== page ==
Although it may not be possible to prevent premature birth, certain steps can be taken to prolong the time until delivery. This may give time for medications to be administered that may significantly improve the newborns outcome by enhancing lung development or decreasing the risk of intestinal problems. Infections that are properly diagnosed and treated may likewise improve the premature baby’s situation.

Medical malpractice may occur when a pregnant patient’s symptoms, such as premature contractions, bleeding, or rupture of membranes are not properly evaluated and managed. If needed interventions such as medication to improve lung function, or antibiotics, are not given in cases where they are indicated, malpractice may have occurred. An evaluation by attorneys with experience and knowledge of these complex medical and legal issues can help clarify issues for victims of medical malpractice.

Ventricular Septal Defect in the Newborn

A ventricular septal defect (VSD) refers to a hole in the ventricular septum, the wall dividing the left and right ventricles of the heart. VSDs are the most common congenital cardiac anomalies. They are found in30-60% of all newborns with a congenital heart defect, or about 2-6 per 1000 births. During heart formation, when the heart begins life as a hollow tube, it begins to partition, forming a septa. If this does not occur properly it can lead to an opening being left within the ventricular septum.

As noted above, during ventricular contraction some of the blood from the left ventricle is forced into the right ventricle from where it enters the lungs through the pulmonary arteries and then reenters the left ventricle via the pulmonary veins and left atrium.  This refluxing of blood causes volume overload on the left ventricle.  This increased blood volume also increases pressure in the right venticle eventually causing pulmonary hypertension with its associated symptoms. This effect is more noticeable in those with larger defects, who may present with shortness of breath, poor feeding and failure to thrive in infancy.   

Because structural cardiac anomalies are estimated to occur in 8 of every 1,000 live births, it is imperative they be discovered before birth. Cardiovascular anomalies, such as VSD, are frequently associated with other congenital anomalies because the heart is among the last organs to develop completely in the embryo. The guidelines for routine prenatal evaluation of both the American College of Radiology and the American Institute of Ultrasound in Medicine require evaluation of the fetal heart.  To not do so, may be consistent with medical negligence or medical malpractice.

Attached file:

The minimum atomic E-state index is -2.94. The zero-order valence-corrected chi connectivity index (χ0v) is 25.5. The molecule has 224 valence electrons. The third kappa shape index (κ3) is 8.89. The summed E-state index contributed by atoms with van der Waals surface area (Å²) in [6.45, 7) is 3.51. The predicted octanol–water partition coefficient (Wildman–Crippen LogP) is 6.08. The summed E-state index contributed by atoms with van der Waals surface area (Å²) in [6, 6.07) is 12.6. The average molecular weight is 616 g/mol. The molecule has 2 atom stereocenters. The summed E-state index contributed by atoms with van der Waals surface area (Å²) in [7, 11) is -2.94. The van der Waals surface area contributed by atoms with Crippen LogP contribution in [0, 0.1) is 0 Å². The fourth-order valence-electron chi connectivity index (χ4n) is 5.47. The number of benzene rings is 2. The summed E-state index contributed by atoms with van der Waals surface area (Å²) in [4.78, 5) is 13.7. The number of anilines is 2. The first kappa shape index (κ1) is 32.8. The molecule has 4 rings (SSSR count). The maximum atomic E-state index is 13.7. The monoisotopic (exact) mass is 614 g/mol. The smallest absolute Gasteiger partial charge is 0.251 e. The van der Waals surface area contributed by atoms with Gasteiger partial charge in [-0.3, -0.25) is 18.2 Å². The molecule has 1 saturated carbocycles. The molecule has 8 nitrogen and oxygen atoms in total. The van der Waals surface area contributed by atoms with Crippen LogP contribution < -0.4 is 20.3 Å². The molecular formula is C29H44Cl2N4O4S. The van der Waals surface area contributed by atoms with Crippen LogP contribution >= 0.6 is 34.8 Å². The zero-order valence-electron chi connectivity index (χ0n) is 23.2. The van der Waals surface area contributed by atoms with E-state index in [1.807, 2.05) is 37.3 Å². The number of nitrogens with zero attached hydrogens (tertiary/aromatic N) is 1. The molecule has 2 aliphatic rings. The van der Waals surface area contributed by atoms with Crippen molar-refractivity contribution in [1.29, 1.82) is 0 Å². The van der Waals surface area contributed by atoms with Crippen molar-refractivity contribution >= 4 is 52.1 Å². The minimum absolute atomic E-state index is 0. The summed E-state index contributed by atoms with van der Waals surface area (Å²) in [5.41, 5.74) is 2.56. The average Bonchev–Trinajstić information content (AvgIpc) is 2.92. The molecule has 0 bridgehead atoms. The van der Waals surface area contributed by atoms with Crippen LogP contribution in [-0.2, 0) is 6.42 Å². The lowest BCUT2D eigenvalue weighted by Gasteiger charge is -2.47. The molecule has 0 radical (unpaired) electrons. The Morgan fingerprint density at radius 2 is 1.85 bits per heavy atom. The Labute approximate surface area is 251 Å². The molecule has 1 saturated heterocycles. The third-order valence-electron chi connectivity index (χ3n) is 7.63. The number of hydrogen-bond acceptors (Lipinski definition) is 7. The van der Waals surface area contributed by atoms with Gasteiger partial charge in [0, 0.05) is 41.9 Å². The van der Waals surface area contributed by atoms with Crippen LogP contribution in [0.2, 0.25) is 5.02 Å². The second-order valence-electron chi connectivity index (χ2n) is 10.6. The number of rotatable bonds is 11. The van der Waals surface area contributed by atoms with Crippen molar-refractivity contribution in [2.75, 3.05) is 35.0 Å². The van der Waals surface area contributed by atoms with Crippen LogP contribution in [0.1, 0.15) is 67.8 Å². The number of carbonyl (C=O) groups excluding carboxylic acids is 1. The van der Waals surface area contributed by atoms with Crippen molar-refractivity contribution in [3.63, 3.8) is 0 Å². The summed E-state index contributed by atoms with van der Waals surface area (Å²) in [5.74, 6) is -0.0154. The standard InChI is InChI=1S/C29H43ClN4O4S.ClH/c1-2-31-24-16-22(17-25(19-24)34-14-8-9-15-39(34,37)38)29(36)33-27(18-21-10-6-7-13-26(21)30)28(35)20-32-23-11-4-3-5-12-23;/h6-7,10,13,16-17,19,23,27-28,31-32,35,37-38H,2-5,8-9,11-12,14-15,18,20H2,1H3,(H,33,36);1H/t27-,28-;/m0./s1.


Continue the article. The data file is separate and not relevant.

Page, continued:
The ultrasound view that is most commonly used is the four-chamber view of the heart.  This allows for the assessment of abnormalities involving both right and left ventricles.  Normally, both ventricles are approximately the same size. The left ventricle is posterior and to the left of the right ventricle.  The wall between them, known as the interventricular septum separates the right ventricle from the left ventricle.  A normal septum goes from the cardiac apex to the atrial septum. Formation of the interventricular septum begins at approximately 28 days gestation.  A VSD results from maldevelopment of the embryonic  septum.

A large VSD is easily diagnosed on the four-chamber view alone. However, color Doppler ultrasonography may be needed to demonstrate smaller defects, and some really small defects may not be detected until after birth.  However, most of these close spontaneously.  Fetal position is a major factor in the detection of VSD.  For accurate diagnosis, it is critical that the ultrasound technician positions the transducer so the ultrasound beam is correctly directed relative to the septum.  Not only can a VSD be missed, but a pseudo-VSD may result if performed incorrectly.  

A small ventricular septal defect may never cause any problems. Larger defects can cause a wide range of disabilities, from mild to life-threatening.  If pulmonary hypertension develops due to a large ventricular septal defect that goes untreated, over time, permanent damage to the lung arteries develops and the pulmonary hypertension becomes irreversible.  This complication is known as Eisenmenger's syndrome, and may occur in early childhood, or it can develop slowly over many years.  Other complications that occur are heart failure, endocarditis, stroke, and heart arrhythmias which can lead to fatal complications. Becoming pregnant is also of concern due to the additional risks of pregnancy to women with VSDs undetected before birth and throughout childhood.   

Though no treatment is necessary for small VSDs, larger VSDs demand certain precautions be taken, often with the baby being born in a tertiary care center and directly placed into the care of a pediatric cardiologist to determine if medical or surgical therapy is necessary to prevent the complications that will occur.  That is why it is imperative that the diagnosis of VSD be made prior to birth.